I want you all to read this, and then read it again and imagine my voice (I’m an Alto with a slow Pennsylvania/Oklahoma accent). Then read it aloud to yourself, because you need to get this burned into your heads whether you are a fan or a creator.
When people criticize a sample of writing as sexist, they are not criticizing the writer personally. They are criticizing writing sample. More specifically, they are criticizing the idea espoused in that writing sample, and idea which is quite likely such an ingrained trope that the writer never thought twice about.
(This goes for art, too. We know how you learned to draw and that its second nature. There are problems with the way you learned to draw, not with you personally. We love you and think you are a special and valuable person, even if you draw comic books for a living.)
Cheap shots at artists aside (No, seriously, I love artists and am resisting a much funnier joke right now out of that love even though I absolutely adore the irony of making potshots at a broad group of professionals while lecturing fandom on taking criticism too personally), the thing that you need to understand when reading about social issues is the nature of racist, sexist, and homophobic cliches. (Yes, I just said the three most offensive words that creators can hear about their work.) They’ve been around a very very long time. They’re not just in comics. They are everywhere. They are clinging to the roots of our culture, permeating every aspect of our lives and affecting us in invisible ways. They slipped into our stories during less thoughtful times and stuck with us. They are in the first stories we learn as children and we recycle these cliches in our dreams every night, and in the back of our minds every day.
The word “normalize” comes up in social analysis a lot. That’s what it means. The cliches are so common, so ingrained that every repetition of the idea makes it more and more acceptable.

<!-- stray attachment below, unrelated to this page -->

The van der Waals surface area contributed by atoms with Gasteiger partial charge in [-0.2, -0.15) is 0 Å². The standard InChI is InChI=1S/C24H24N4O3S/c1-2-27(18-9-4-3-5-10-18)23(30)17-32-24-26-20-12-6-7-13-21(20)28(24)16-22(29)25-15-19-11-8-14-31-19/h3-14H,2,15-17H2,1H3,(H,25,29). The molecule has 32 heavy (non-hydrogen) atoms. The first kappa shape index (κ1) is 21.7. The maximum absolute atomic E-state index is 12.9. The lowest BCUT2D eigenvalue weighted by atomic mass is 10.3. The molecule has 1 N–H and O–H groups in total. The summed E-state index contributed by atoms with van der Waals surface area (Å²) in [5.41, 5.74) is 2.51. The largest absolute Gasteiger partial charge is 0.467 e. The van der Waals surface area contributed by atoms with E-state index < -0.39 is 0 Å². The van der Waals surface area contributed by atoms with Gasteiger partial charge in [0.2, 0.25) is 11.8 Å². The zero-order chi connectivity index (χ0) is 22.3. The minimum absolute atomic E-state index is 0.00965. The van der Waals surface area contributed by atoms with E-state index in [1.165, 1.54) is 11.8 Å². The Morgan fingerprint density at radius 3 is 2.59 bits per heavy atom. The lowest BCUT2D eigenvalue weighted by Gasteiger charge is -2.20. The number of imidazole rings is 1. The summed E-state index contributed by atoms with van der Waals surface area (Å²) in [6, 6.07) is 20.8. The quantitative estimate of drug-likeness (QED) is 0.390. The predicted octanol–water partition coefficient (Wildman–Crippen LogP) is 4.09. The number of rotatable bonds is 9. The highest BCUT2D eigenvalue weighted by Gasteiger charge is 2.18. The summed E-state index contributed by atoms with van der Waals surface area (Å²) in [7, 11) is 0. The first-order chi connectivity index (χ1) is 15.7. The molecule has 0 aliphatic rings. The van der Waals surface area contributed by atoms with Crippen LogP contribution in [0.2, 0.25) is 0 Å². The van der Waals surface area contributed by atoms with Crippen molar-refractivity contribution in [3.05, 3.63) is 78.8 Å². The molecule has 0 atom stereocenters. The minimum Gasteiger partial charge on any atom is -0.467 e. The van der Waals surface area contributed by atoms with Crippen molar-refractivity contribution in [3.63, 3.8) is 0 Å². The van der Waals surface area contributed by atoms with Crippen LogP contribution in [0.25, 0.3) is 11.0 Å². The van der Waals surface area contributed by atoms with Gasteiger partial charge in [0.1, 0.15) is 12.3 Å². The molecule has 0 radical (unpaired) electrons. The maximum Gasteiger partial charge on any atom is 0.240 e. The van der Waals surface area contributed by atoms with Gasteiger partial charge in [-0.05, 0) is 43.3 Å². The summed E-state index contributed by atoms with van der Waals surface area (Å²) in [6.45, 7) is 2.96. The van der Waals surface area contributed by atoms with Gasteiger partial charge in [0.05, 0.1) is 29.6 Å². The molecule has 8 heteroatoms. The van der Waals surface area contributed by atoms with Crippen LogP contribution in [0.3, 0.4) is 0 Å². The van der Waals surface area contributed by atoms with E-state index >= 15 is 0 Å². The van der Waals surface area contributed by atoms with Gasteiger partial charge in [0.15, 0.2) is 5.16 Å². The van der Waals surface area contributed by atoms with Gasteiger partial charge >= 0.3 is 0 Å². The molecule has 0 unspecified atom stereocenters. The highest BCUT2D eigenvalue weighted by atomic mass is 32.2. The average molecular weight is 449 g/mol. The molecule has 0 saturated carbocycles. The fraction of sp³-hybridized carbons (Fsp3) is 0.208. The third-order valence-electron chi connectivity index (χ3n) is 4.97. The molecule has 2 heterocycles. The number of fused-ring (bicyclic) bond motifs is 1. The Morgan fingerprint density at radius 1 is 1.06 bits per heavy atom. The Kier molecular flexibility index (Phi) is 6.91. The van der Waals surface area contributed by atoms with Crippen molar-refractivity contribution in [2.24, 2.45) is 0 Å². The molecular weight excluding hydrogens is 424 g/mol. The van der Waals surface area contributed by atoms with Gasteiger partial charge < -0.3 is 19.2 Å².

Every repetition. That’s bedtime stories, that’s pinup art, that’s jokes, that’s music, that’s commercials, that’s comic books.
You are not immune to being affected by these cliches. You are not immune if you think you are enlightened. You are not immune if you spend your Weekend mornings stuffing envelopes for RAINN. You are not immune if you have a shelf of GLAAD awards. You are not immune if you are married to a black lesbian pagan and spent your honeymoon raising money for Save Darfur. Hell, you’re not immune if you are a black lesbian pagan who spent her honeymoon raising money for Save Darfur. You’ve still been exposed countless times to the “bad boy-good girl” romance which screws over the “Nice Guy”, to a world of superheroes where all the Asian characters have cultural powers, to the “strong woman” who only became strong because she was raped, the black sidekick who plays nursemaid to the white male lead, to “real men don’t cry,” to gay relationships where one character becomes the “man” and the other becomes “the woman”, to the single gay character who dies tragically after very little on-screen romance, and a host of other stupid fictions that serve to shove real people into boxes because they are so common everyone thinks they are truths.
You are immune if you were born in a subterranean cave on Mars and abandoned by your parents to be raised by a Martian wolfsquito pack and are just now having your first exposure to humanity in which case you probably have much bigger problems than people criticizing your favorite writer, and you should stop reading and attend to them right now.
Now I know what some of you are thinking. I just called someone’s art cliche, I called it bad. It means that they are bad at their job. Their job is a personal creative one that they pour a lot of themselves into, and I just called the results bad. That means that they are bad that is a personal insult. Not necessarily. Even Da Vinci didn’t churn out The Last Supper everytime he picked up a brush, everyone has their off days. Yes, some of the people who make comic books are astoundingly bad at their jobs. Some of them, however, just aren’t delivering their best and when they aren’t, they have a tendency to fall back on what’s easy to write. The familiar, the formulaic, the cliche, the standard and all too often the insulting plotline that makes the deadline.
It happens, and when it happens, no matter how wonderful a person the creator is. No matter if they attend church/temple/circle/etc every session, donate all of their profits to AIDS research and spend weekday afternoons volunteering at the Boys and Girls Club, its open for criticism because it is an instance where more crap has entered the bloodstream of society and the only way to fix this is to point it out so that fans know to recognize it and not let it affect them and so that creators know to prevent it in the future.
I know, I know. “Its just a comic.” But that and a lifetime of “just a bedtime story”, “just a movie”, “just a commercial”, “just a joke”, and so on adds up to a lot of crap in our society to sift through, and if anyone wants to do anything about that they have to start somewhere.